Both Michael and Thu pointed out several threats and opportunities of doing business in Vietnam. The government is always a concern in any country and is no different in Vietnam. It is important to have close ties with the government so that you are aware of challenges which may impact your business and so you may attempt to influence the government. One such example which Thu gave was with a popular on-line game which IDG is involved with. Many people had been complaining to the government that children are more concerned with playing on-line games rather than doing their homework. As crime among the youth was up as the children are stealing and doing other things in order to get enough money to continue playing these on-line games. The government decided to put together a set of media laws and one of the provisions of the law would have made it impossible for the on-line gamers to play the games so the company would need to find something else to do or go out of business. IDG was able to work with the government to compromise by having CyWorld limit players to a maximum of 3 hours of play time per day.
Below is a list of a few other threats which were identified in the meeting
- IT has a lower barrier to entry
- On-line ad revenue is on a decline
- Many business functions still require government approval
Ho Chi Minh Stock Exchange
The visit to the Ho Chi Minh Stock Exchange (HOSE) was very interesting. We saw some similarities to the Hong Kong Stock Exchange such as the presence of a trading pit even though not many companies use it. Both exchanges stated that the pit is maintained as a backup. Another similarity between the two exchanges was that the Hong Kong Exchange has been incorporated and HOSE is in the process of doing the same.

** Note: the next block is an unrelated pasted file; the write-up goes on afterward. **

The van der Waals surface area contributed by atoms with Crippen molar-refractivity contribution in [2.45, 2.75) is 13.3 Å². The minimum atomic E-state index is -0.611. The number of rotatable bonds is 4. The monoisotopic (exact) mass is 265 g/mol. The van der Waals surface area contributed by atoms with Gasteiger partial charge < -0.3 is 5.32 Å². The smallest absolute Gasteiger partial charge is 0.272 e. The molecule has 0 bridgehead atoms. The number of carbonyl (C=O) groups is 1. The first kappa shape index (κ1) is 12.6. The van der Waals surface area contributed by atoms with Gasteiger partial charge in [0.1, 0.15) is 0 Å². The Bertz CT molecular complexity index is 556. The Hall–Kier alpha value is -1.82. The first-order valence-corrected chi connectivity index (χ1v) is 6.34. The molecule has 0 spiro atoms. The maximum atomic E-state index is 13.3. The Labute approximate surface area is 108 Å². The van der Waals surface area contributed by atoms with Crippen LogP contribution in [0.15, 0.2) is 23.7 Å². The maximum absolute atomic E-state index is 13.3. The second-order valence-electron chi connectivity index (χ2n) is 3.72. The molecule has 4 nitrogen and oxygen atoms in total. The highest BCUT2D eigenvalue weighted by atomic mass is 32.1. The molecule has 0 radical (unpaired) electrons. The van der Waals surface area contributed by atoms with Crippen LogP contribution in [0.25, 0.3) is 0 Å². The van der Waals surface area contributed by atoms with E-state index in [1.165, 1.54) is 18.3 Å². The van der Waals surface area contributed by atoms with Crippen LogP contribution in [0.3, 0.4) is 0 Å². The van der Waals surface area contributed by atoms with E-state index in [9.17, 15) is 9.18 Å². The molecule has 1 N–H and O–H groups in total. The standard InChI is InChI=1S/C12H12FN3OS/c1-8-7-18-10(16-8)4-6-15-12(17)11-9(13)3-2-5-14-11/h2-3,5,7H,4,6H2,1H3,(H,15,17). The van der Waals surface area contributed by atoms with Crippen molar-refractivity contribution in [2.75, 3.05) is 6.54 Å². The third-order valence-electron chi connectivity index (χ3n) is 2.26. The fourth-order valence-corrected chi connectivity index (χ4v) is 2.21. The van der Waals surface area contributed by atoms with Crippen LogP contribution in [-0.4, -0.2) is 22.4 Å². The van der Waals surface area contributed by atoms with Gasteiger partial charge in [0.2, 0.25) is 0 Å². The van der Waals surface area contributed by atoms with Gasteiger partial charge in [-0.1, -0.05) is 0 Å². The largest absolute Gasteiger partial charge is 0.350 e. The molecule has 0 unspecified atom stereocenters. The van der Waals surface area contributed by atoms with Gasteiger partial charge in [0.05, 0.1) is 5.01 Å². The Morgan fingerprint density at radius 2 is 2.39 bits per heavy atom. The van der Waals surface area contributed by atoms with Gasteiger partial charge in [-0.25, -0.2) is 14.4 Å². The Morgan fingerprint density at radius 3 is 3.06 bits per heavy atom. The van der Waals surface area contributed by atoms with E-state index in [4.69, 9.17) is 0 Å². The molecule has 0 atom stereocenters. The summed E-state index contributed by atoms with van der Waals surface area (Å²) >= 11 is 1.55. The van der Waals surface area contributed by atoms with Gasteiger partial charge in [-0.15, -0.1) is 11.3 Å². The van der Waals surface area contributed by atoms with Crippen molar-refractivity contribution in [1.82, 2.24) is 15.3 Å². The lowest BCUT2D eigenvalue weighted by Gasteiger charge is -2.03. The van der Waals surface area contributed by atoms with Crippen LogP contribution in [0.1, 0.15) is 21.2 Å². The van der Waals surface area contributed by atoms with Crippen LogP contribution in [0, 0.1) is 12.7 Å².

The most noticeable difference between the two exchanges was the level of development between the two exchanges. The Hong Kong Exchange has a long history and is well established whereas HOSE is a young developing exchange. Also the volumes of shares and investment vehicles traded are much different between the exchanges.
HOSE is a small exchange and has some competition within Vietnam from the Hanoi Stock Exchange. To help increase listings and volume within HOSE they are working with six other Association of Southeast Asian Nations (ASEAN) nations to make it easier for investors to invest in the member nations exchanges. The exchange has signed a Memorandum of Understanding (MOU) with the Korean Exchange to facilitate trade in the derivatives market.
The Ho Chi Minh Stock Exchange is young but has a great deal of potential if some issues are worked out such as having stiffer penalties for insider trading, convertibility of the Dong, and government control over the market. Regarding the last note, the government appears to be doing a good job in creating a supportive business environment in Vietnam however it is still of some concern to investors. One particular area of concern is the wide gap between rich and poor in Vietnam. One must wonder how long will the government be able to tolerate such a discrepancy. Hopefully Vietnam's middle class will continue to grow and as more opportunities become available to the people of Vietnam so that this will not be a concern.